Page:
A piercing portrait of a middle-age, small-town man becoming unhinged, “Affliction” represents an unusually felicitous match-up of director and material. More emotionally direct and less artistically precious than this year’s other adaptation of a Russell Banks novel, Atom Egoyan’s “The Sweet Hereafter,” this well-acted drama of male waywardness within an irredeemably poisoned New England family should generate mostly positive, if not passionate, critical response on the fest circuit, paving the way for distrib interest and a respectable showing in specialized venues.
Paul Schrader’s most personal films have tended to concern troubled men pushed or drawn to violence in their search for resolution and self-definition, and in Banks’ highly acclaimed 1989 novel he has found a vehicle that nearly ideally serves and focuses his interests. Like “The Sweet Hereafter,” this story springs from a fatal “accident,” the culpability for which is questioned and investigated throughout. But unlike Egoyan’s Cannes festival hit, which looked at the emotional ramifications of the event as registered through the reactions of locals to an outsider, “Affliction” minutely examines the final unraveling of one family as its central figure comes unglued.
Although Wade Whitehouse (Nick Nolte) is sheriff of Lawford, a dreary New Hampshire backwoods burg, he functions largely as a glorified crossing guard and flunky of the town’s business leaders. An overgrown teenager who regularly avails himself of booze and weed, even on the job, Wade has never amounted to anything, particularly in the views of his ex-wife (Mary Beth Hurt) and daughter , Jill (Brigid Tierney), who can scarcely tolerate her father’s embarrassing attempts to engage her interest during the time she is forced to spend with him.
Despite his lack of any recommendable qualities, Wade does have a girlfriend, Margie (Sissy Spacek), who seems to accept him the way he is. But by any objective standard, Wade has succumbed to his many shortcomings rather than having negated or transcended them.
On the snowy first day of hunting season, Wade’s jock friend Jack (Jim True) takes a wealthy businessman out to bag a buck. But the man doesn’t return alive, the victim of what Jack insists was an accidental self-inflicted gunshot wound. Although it would clearly be easiest for everyone in the close-knit community to take Jack at his word, despite the blood on his sleeve, and let the incident pass, Wade gets it in his head that this is his big chance to play Sherlock Holmes.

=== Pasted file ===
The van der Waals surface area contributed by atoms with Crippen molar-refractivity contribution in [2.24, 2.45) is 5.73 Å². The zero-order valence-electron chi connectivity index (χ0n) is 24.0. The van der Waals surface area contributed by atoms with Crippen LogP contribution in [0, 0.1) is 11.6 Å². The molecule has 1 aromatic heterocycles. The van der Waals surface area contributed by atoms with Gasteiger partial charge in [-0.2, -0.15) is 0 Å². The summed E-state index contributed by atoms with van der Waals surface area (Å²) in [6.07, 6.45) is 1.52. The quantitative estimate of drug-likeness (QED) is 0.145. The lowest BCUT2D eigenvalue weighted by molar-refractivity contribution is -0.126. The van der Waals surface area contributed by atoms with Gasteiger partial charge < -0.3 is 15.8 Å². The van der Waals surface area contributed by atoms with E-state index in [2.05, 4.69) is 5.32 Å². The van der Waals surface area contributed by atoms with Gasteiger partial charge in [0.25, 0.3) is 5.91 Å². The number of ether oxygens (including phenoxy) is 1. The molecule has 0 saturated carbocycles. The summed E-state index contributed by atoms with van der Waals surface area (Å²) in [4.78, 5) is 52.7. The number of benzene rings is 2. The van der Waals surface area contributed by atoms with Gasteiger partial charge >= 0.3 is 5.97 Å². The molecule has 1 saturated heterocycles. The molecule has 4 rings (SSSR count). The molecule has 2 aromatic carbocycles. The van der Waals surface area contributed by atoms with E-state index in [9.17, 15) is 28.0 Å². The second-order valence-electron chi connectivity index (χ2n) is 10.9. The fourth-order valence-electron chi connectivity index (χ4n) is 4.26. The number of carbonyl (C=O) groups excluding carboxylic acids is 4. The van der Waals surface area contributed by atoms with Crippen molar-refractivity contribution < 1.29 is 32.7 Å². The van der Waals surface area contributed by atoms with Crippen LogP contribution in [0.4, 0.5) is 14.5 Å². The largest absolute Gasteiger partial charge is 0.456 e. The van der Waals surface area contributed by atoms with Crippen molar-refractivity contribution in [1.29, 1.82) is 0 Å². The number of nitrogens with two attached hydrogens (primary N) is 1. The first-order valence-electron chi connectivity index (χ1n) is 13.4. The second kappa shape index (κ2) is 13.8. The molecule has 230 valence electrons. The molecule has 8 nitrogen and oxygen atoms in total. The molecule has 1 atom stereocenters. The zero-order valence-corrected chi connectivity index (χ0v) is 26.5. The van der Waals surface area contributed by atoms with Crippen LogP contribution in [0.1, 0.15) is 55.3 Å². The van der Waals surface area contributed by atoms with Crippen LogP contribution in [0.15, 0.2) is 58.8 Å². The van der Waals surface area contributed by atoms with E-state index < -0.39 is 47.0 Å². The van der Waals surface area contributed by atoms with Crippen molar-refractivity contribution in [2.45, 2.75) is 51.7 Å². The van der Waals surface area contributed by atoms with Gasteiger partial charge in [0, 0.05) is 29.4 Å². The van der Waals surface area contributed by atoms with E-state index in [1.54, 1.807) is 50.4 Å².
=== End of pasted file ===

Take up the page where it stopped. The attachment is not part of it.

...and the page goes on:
His aggressive attempt at crime-busting soon comes to crystallize the misguidedness of his entire life, as everything begins gyrating out of control. Wade has always been at odds with his physically abusive, condescending, alcoholic father, Glen (a ferociously good James Coburn), but he and Margie are forced to take him in when Wade’s mother dies, apparently due to Glen’s neglect.
Mom’s funeral momentarily brings together other members of the family, including Wade’s brother Rolfe (Willem Dafoe), who has escaped to teach in Boston and serves as the tale’s intellectually removed narrator. Just as Glen becomes more irascible than ever, provoking Wade to tell him, “I wish you’d die, ” Wade doesn’t hide his belief that scheming local business honchos were behind the hunter’s death, which predictably so alienates them that he quickly finds himself unemployed.
In short order, every meager vestige of meaning and scrap of self-respect that Wade might have had in his life is stripped away, leading to a startling act of violence that nonetheless makes sense given his emotional makeup since childhood. A prolonged shot of Wade at his kitchen table with his past going up in flames outside the window behind him represents a superbly concentrated evocation of a man’s wasted life.
Plainly told in a dispassionate tone set by Rolfe’s brief narration, the story is a bleak one that adroitly uses the conventions of a misguided murder investigation to probe the derelict lives of its principal characters, particularly the father and son whose only influences upon other people are negative. The examination of such miserable lives played out in a frigid, unforgiving environment will not be everyone’s cup of tea, and the pervasive chill, ugly feelings and downward spiral of the narrative make this a work that requires an equally sober, serious-minded attitude on the part of the viewer, which limits the enthusiasm that even a sympathetic soul can feel for a study of such dissolute and hopeless behavior.
But Schrader is right at home with both the burning demons and the frozen settings, and Banks’ disturbing tale allows the director to dwell at length on themes of particular concern to him relating to family, violence, personal courage and fear, moral transgression and the attempt (even if failed) at redemption.
Nolte, who also exec produced, weighs in with one of his strongest, emotionally wracked performances as a man who can never get his bearings. Coburn , who rarely has had such exceptional dramatic demands made upon him as an actor , all but steals the show as Wade’s impossible father. Unfortunately, Spacek is restricted by a sideline character whose past is unknown and whose motivations for standing by her man for as long as she does remain unfathomable. Supporting thesps register tartly in brief appearances.
From a filmmaking p.o.v., pic, which was shot in the Montreal area, is proficiently understated.